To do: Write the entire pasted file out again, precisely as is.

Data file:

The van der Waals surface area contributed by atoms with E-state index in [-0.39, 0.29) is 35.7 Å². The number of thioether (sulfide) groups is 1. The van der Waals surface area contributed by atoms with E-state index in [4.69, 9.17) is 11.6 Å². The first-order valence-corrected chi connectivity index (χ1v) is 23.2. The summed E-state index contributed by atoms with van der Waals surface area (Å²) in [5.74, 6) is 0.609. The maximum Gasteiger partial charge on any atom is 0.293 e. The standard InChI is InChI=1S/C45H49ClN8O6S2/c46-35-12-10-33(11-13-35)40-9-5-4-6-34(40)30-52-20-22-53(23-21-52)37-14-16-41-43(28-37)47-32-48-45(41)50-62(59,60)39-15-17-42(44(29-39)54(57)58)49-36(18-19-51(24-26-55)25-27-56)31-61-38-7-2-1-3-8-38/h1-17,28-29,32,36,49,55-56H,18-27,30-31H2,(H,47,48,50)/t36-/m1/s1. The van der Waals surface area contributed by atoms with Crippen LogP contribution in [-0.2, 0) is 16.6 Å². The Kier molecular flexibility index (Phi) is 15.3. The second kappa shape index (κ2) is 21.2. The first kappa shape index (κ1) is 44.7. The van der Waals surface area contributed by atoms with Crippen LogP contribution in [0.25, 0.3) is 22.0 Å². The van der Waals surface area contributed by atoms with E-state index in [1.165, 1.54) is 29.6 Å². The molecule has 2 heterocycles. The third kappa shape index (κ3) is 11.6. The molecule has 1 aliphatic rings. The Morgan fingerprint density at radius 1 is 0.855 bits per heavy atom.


The van der Waals surface area contributed by atoms with E-state index in [-0.39, 0.29) is 35.7 Å². The number of thioether (sulfide) groups is 1. The van der Waals surface area contributed by atoms with E-state index in [4.69, 9.17) is 11.6 Å². The first-order valence-corrected chi connectivity index (χ1v) is 23.2. The summed E-state index contributed by atoms with van der Waals surface area (Å²) in [5.74, 6) is 0.609. The maximum Gasteiger partial charge on any atom is 0.293 e. The standard InChI is InChI=1S/C45H49ClN8O6S2/c46-35-12-10-33(11-13-35)40-9-5-4-6-34(40)30-52-20-22-53(23-21-52)37-14-16-41-43(28-37)47-32-48-45(41)50-62(59,60)39-15-17-42(44(29-39)54(57)58)49-36(18-19-51(24-26-55)25-27-56)31-61-38-7-2-1-3-8-38/h1-17,28-29,32,36,49,55-56H,18-27,30-31H2,(H,47,48,50)/t36-/m1/s1. The van der Waals surface area contributed by atoms with Crippen LogP contribution in [-0.2, 0) is 16.6 Å². The Kier molecular flexibility index (Phi) is 15.3. The second kappa shape index (κ2) is 21.2. The first kappa shape index (κ1) is 44.7. The van der Waals surface area contributed by atoms with Crippen LogP contribution in [0.25, 0.3) is 22.0 Å². The van der Waals surface area contributed by atoms with E-state index in [1.165, 1.54) is 29.6 Å². The molecule has 2 heterocycles. The third kappa shape index (κ3) is 11.6. The molecule has 1 aliphatic rings. The Morgan fingerprint density at radius 1 is 0.855 bits per heavy atom.